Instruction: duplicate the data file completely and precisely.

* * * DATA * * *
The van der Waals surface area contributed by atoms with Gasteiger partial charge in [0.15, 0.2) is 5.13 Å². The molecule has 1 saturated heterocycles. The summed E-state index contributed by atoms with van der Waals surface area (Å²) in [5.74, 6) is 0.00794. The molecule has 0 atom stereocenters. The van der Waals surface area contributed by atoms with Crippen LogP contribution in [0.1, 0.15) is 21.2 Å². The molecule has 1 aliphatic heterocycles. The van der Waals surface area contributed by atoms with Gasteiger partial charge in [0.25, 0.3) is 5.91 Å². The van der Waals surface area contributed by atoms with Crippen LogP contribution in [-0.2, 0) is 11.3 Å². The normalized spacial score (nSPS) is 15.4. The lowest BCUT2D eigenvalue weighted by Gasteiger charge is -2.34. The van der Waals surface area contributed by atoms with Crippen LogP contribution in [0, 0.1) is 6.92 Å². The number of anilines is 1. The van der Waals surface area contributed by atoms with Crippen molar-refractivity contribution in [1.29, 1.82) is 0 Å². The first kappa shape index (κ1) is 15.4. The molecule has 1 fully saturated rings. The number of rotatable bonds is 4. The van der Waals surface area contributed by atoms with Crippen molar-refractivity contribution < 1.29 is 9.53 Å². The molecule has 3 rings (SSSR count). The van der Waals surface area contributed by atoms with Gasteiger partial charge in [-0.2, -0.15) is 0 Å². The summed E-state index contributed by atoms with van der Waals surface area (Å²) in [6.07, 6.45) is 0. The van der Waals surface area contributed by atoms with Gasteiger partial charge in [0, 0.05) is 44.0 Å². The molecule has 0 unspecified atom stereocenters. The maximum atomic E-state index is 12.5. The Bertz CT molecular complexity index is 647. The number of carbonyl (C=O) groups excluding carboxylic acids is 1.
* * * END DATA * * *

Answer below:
The van der Waals surface area contributed by atoms with Gasteiger partial charge in [0.15, 0.2) is 5.13 Å². The molecule has 1 saturated heterocycles. The summed E-state index contributed by atoms with van der Waals surface area (Å²) in [5.74, 6) is 0.00794. The molecule has 0 atom stereocenters. The van der Waals surface area contributed by atoms with Crippen LogP contribution in [0.1, 0.15) is 21.2 Å². The molecule has 1 aliphatic heterocycles. The van der Waals surface area contributed by atoms with Gasteiger partial charge in [0.25, 0.3) is 5.91 Å². The van der Waals surface area contributed by atoms with Crippen LogP contribution in [-0.2, 0) is 11.3 Å². The normalized spacial score (nSPS) is 15.4. The lowest BCUT2D eigenvalue weighted by Gasteiger charge is -2.34. The van der Waals surface area contributed by atoms with Crippen LogP contribution in [0, 0.1) is 6.92 Å². The number of anilines is 1. The van der Waals surface area contributed by atoms with Crippen molar-refractivity contribution in [1.29, 1.82) is 0 Å². The first kappa shape index (κ1) is 15.4. The molecule has 1 fully saturated rings. The number of rotatable bonds is 4. The van der Waals surface area contributed by atoms with Crippen molar-refractivity contribution < 1.29 is 9.53 Å². The molecule has 3 rings (SSSR count). The van der Waals surface area contributed by atoms with Gasteiger partial charge in [-0.2, -0.15) is 0 Å². The summed E-state index contributed by atoms with van der Waals surface area (Å²) in [6.07, 6.45) is 0. The van der Waals surface area contributed by atoms with Gasteiger partial charge in [0, 0.05) is 44.0 Å². The molecule has 0 unspecified atom stereocenters. The maximum atomic E-state index is 12.5. The Bertz CT molecular complexity index is 647. The number of carbonyl (C=O) groups excluding carboxylic acids is 1.